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Morning Fizz: Who's behind the web site?

Caffeinated news and gossip starring: McGinn's campaign consultant; the arena proposal; the Cascade Bicycle Club; Mike O'Brien; gay marriage; and a constitutional amendment.
Mayor Mike McGinn and County Executive Dow Constantine discuss a plan for a new arena in Seattle during a Feb. 16 press conference.

Mayor Mike McGinn and County Executive Dow Constantine discuss a plan for a new arena in Seattle during a Feb. 16 press conference. Office of the Mayor

Obviously, yesterday's tragic shootings are the top news. PI.com coverage here, Seattle Times coverage here.

Here's your daily caffeinated political news and gossip.

1. Chris Hansen, the media-shy San Francisco hedge fund manager who has proposed a new basketball arena in SoDo, rolled out a promotional web site, SonicsArena.com, and says he'll hold a rally for Sonics supporters in Occidental Park in Pioneer Square on June 14. 

Bringing the Sonics back to Seattle could be a major shot in the arm for Mayor Mike McGinn, whose approval rating earlier this month was just 32 percent

So it's interesting to note who's behind the pro-arena web site: McGinn's 2009 campaign consultant, Bill Broadhead. 

Broadhead says his firm, the Mercury Group, put the web site together pro bono, both "to help out our partner Bob Gogerty, who is working for Hansen" and "because we're huge basketball fans."

2. Here's some counterintuitive political analysis on the "shot in the arm" theory, though. Bringing the Sonics back to town seems like a no-brainer play for McGinn to revive his popularity. But consider: his political base, progressives, don't support public investments in corporate sports. And the people who are jazzed (besides suburban dudes who can't vote for McGinn anyway)  the downtown business community — can't stand McGinn no matter what he does.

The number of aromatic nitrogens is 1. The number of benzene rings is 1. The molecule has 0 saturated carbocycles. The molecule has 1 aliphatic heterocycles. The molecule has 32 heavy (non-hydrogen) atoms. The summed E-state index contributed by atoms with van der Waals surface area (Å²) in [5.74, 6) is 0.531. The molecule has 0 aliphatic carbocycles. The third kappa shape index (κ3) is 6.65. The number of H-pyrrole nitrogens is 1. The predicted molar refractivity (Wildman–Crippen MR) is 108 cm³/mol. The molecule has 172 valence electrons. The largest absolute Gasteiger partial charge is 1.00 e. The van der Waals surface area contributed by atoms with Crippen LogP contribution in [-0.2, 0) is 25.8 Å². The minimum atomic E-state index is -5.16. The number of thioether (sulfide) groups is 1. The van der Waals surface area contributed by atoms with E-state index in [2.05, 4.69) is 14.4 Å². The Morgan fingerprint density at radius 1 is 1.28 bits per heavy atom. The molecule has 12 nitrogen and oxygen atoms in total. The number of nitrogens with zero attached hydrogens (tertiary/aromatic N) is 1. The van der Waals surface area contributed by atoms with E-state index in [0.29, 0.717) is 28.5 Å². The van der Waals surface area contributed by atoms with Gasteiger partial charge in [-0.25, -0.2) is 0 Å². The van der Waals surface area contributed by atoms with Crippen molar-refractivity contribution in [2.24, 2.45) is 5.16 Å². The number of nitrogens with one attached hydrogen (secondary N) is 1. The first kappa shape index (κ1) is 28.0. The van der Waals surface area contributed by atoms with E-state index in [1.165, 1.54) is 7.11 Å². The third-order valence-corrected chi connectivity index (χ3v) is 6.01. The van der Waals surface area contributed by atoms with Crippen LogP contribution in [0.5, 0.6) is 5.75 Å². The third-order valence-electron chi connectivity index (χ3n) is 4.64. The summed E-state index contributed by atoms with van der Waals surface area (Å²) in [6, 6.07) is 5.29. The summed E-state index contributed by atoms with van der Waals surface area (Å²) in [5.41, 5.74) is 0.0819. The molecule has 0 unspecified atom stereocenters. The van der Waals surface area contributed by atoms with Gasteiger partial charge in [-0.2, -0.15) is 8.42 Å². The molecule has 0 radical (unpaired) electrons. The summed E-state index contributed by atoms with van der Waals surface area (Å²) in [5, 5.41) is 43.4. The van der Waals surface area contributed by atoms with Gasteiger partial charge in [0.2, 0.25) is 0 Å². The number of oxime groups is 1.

So, what's the win for McGinn? There really isn't one. Which makes Fizz, basketball fans ourselves, kind of like the guy for once.

3. The Cascade Bicycle Club, which prompted loud pushback from Sound Transit after it sent out an email blast accusing the agency of doing a "backroom deal" to push a "$40 million, 900-car parking garage" (Sound Transit claims the garage won't cost anywhere near $40 million and may be only 600 spaces), doubled down yesterday, accusing the agency in a second email blast of hatching a "backroom deal" that's even "worse than we thought." 

Noting that Sound Transit itself estimates that 90 percent of Northgate riders will eventually get to the new light rail station by walking, biking, or on transit, the letter accuses the agency of proposing to spend "$40 million of limited taxpayer dollars on a 900-stall parking garage, while tossing a few scraps at making it easier for people to safely access the station on bike, foot or transit.

Then, tossing in a little Occupy rhetoric for good measure, the letter continues: "Instead of working to figure out how they can provide the 90 percent of people who will access the station on bike, foot or transit with safe and convenient ways to get there, Sound Transit might spend tens of millions of dollars benefiting the 10 percent at the expense of everyone else."

"That's just not fair." 

The Sound Transit board will hold a meeting on the Northgate proposal in North Seattle on June 4. 

4. Learn not to trust the Fizz: Defying our (perhaps cynical) prediction that he would have trouble raising $10,000 in $10 contributions by the end of May, City Councilmember Mike O'Brien announced yesterday that with two days to go, he was just $750 short of his goal. O'Brien looked to fill the gap at a neighborhood happy hour in the Central District last night.

5. Yesterday's Fizz had a rumor-y item about the anti-gay marriage campaign. Proponents of R-74, the pro-gay marriage campaign, said the anti side was shy on its signature goal (they need 120,000 valid signatures by June 6) and had resorted to paid signature gathering.


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Comments:

Posted Thu, May 31, 2:16 p.m. Inappropriate

#!. No big surprise, but interesting.